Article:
Document Detail

Inner ear decompression sickness in compressed-air diving.
MedLine Citation:
PMID:  22400449     Owner:  NLM     Status:  MEDLINE    
INTRODUCTION: Inner ear decompression sickness (IEDCS) has become more frequently reported in recreational diving.
METHODS: We examined 34 divers after IEDCS and analyzed their dive profiles, pattern of symptoms, time of symptom onset and the association with a right-to left shunt (r/l shunt).
RESULTS: Four divers used mixed gas and were excluded from the analysis. Of the remaining 30 divers, 25 presented with isolated IEDCS alone, while five divers had additional skin and neurological symptoms. All divers presented with vertigo (100%), and 12 divers reported additional hearing loss (40%). All symptoms occurred within 120 minutes (median 30 minutes) of ascent. Twenty-two of 30 divers (73.3%) showed a r/l shunt.
CONCLUSION: A possible explanation for the frequent association of a r/l shunt and the dominance of vestibular rather than cochlear symptoms could be attributed to the different blood supply of the inner ear structures and the different size of the labyrinthine compartments. The cochlea has a blood supply up to four times higher than the vestibular part of the inner ear, whereas the vestibular fluid space is 30% larger. The higher prevalence of symptoms referrable to the less well-perfused vestibular organ provides further evidence that persistent local inert gas supersaturation may cause growth of incoming arterial bubbles and may therefore be an important pathophysiological factor in IEDCS.
Christoph Klingmann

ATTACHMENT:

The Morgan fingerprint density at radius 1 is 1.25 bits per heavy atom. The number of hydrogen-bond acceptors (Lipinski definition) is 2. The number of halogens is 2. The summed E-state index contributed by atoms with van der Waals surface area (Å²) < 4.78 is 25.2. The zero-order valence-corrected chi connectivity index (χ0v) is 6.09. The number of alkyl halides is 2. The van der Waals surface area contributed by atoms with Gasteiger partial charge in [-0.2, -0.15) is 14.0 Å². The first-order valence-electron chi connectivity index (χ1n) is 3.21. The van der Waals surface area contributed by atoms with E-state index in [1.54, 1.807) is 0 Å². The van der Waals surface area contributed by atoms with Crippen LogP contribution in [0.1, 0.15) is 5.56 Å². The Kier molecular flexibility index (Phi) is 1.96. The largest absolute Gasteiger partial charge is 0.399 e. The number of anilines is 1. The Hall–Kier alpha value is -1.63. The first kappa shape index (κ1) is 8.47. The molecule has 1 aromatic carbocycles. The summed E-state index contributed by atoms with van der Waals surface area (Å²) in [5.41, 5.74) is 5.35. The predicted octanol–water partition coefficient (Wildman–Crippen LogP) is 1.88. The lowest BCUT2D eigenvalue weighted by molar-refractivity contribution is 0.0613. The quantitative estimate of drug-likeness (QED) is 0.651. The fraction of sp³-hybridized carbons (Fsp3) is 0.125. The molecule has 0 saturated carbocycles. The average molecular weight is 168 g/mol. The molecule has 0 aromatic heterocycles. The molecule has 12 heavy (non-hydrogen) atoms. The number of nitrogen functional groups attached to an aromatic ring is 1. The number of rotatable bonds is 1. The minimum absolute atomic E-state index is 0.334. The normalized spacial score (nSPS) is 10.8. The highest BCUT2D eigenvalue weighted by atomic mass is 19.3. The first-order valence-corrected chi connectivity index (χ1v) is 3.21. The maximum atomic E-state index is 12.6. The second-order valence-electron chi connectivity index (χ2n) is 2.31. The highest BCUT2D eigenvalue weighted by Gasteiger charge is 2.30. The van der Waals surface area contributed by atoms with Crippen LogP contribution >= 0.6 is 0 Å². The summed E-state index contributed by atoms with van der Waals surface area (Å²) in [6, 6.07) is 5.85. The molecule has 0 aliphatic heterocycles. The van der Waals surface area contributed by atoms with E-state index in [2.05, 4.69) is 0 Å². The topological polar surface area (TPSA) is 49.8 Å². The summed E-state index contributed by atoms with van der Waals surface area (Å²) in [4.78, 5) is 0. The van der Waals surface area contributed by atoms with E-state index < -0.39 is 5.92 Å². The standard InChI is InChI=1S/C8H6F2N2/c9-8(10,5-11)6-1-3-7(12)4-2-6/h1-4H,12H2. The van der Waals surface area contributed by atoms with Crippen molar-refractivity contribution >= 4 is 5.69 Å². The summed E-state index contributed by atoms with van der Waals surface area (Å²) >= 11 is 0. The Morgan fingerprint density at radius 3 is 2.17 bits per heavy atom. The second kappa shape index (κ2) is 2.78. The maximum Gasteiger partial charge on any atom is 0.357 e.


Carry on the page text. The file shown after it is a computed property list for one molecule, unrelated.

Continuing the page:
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Publication Detail:
Type:  Journal Article    
Journal Detail:
Title:  Undersea & hyperbaric medicine : journal of the Undersea and Hyperbaric Medical Society, Inc     Volume:  39     ISSN:  1066-2936     ISO Abbreviation:  Undersea Hyperb Med     Publication Date:    2012 Jan-Feb
Date Detail:
Created Date:  2012-03-09     Completed Date:  2012-03-13     Revised Date:  2012-08-22    
Medline Journal Info:
Nlm Unique ID:  9312954     Medline TA:  Undersea Hyperb Med     Country:  United States    
Other Details:
Languages:  eng     Pagination:  589-94     Citation Subset:  IM; S    
Department of Otolaryngology, Head & Neck Surgery, University of Heidelberg, Germany.
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MeSH Terms
Cochlea / blood supply
Compressed Air
Coronary Circulation
Decompression Sickness / etiology*
Diving / adverse effects*
Ear Diseases / etiology*
Ear, Inner* / blood supply
Hearing Loss / etiology
Leisure Activities
Middle Aged
Pulmonary Circulation
Regional Blood Flow / physiology
Retrospective Studies
Time Factors
Tinnitus / etiology
Vertigo / etiology
Vestibule, Labyrinth / blood supply
Comment In:
Undersea Hyperb Med. 2012 Jul-Aug;39(4):867; author reply 867-8   [PMID:  22908843 ]

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